Have you ever lost something? I remember leaving class my freshmen year at Wayne State University in Detroit, MI, and one of my classmates discovered his car had been stolen. If that doesn’t make you angry and want to kick or hit something, you are either numb, dense, really self-controlled, or your car was a real piece of junk. But still!
I remember my dad going over and over the tips he had for me to take care of the used ’68 Buick Le Sabre (nicknamed the Grey Ghost) he got me. To prevent this ride from being swiped or worse (me injured), I was given a lot of advice to take care of this great set of wheels.
Use common sense.
That is what my dad said is the starting point of general safety and security, if I wanted to maintain possession of the car. He outlined the basics as following: Obey the laws of the road, drive defensively at all times, take precautions, make your car a tough target (see the previous three items), don’t let your friends drive the car, don’t give a spare set of keys to your pals, lock your car doors, use a parking brake in a hilly area, avoid dangerous situations, and park in well-lit areas. I had to admit then and now that it was all pretty basic, common sense stuff.
Most parents do not want the pictures of their children to show up on the wall of the Post Office, or drop out of school for adrenaline-filled adventures as pirates, thieves, and bank robbers. Moms and dads teach, model, and work to inculcate their family values, habits, and traditions into the life and DNA of their kids in order for them to carry the family name forward with honor and dignity.
Read 1 Thessalonians 5:12-22.
Common sense is also a basic part of living the Christian life. Think about it – if you and I were to live according to the Ten Commandments (or just the ten verses above), a whole lot of issues and problems would never arise. That is not to say we would be perfect, but only that that using “kingdom sense” would aid us in living the kind of healthy and whole life God intends for His children. God has spelled out a lot of how-to-live principles in Scripture that make sense. For example: The Bible says to pursue righteousness, godliness, faith, love, endurance, and gentleness (1 Timothy 6:11). It also says to avoid every kind of evil (1 Thessalonians 5:22). Both of those statements make sense, because we know that the only things that result from associating with evil are bad. Therefore, many parents urge their kids to choose their friends wisely, and remind them that nothing good happens after midnight. You hang around bad people and bad stuff happens. Evil will work to destroy any good or godly thing you try to do.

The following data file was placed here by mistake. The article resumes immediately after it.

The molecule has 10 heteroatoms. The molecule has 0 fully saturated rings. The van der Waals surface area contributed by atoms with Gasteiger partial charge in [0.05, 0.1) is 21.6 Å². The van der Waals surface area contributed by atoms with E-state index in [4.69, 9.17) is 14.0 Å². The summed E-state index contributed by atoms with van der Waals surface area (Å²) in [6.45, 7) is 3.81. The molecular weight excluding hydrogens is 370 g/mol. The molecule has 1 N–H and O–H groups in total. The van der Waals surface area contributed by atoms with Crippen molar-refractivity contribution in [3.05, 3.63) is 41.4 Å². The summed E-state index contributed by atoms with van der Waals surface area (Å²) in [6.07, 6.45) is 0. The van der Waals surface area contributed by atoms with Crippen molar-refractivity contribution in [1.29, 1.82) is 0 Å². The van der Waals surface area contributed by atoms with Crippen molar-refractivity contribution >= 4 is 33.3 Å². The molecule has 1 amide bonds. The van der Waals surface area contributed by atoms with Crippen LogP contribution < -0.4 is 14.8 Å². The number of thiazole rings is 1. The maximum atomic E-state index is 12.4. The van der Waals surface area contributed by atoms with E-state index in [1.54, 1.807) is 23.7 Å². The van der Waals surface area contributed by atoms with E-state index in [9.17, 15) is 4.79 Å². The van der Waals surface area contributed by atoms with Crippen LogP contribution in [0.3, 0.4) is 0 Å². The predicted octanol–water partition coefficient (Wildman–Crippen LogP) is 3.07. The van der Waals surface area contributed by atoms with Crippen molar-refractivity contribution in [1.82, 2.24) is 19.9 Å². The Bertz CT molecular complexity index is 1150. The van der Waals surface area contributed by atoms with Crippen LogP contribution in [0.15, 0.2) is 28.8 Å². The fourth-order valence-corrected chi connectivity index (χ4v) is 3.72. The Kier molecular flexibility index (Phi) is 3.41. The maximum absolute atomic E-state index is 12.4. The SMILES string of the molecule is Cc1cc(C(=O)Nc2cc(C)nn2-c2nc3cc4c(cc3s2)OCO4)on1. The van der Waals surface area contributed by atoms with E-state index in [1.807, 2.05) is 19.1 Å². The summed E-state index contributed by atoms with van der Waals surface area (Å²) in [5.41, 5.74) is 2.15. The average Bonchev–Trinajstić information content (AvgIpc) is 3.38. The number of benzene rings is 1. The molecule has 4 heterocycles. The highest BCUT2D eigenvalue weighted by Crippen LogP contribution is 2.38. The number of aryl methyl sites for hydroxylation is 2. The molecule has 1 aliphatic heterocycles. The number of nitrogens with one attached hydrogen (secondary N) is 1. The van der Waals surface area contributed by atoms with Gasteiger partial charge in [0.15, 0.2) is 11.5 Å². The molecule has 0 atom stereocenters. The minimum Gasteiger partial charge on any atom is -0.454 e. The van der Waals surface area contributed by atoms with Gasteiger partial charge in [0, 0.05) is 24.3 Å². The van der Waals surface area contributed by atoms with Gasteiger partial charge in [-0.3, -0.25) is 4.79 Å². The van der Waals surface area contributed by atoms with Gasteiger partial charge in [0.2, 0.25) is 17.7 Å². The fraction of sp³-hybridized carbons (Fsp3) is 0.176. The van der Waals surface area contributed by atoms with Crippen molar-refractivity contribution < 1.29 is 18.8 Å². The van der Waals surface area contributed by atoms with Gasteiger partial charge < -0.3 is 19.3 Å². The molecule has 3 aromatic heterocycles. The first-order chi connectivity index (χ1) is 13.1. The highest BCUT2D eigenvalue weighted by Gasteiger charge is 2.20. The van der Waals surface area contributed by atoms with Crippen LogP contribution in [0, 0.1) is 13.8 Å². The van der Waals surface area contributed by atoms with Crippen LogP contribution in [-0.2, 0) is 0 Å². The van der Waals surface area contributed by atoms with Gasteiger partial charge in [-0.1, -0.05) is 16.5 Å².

The apostle Paul wrote to Timothy and told him to pursue 1) righteousness, 2) godliness, 3) faith, 4) love, 5) endurance, and 6) gentleness. That seems like a common-sense list of healthy attitudes and actions to cultivate…if you want to stay off of any most wanted lists and make a positive difference in the world, on campus, or just in your area of influence.
Are you convinced that living God’s way is the best way? Ask God to help you pursue and develop the six characteristics every day for a week. You’ll discover that they just make sense. Serve globally. The Christian life is a common-sense life with Holy Spirit power.
Love is a verb,
©2014 by Mike Olejarz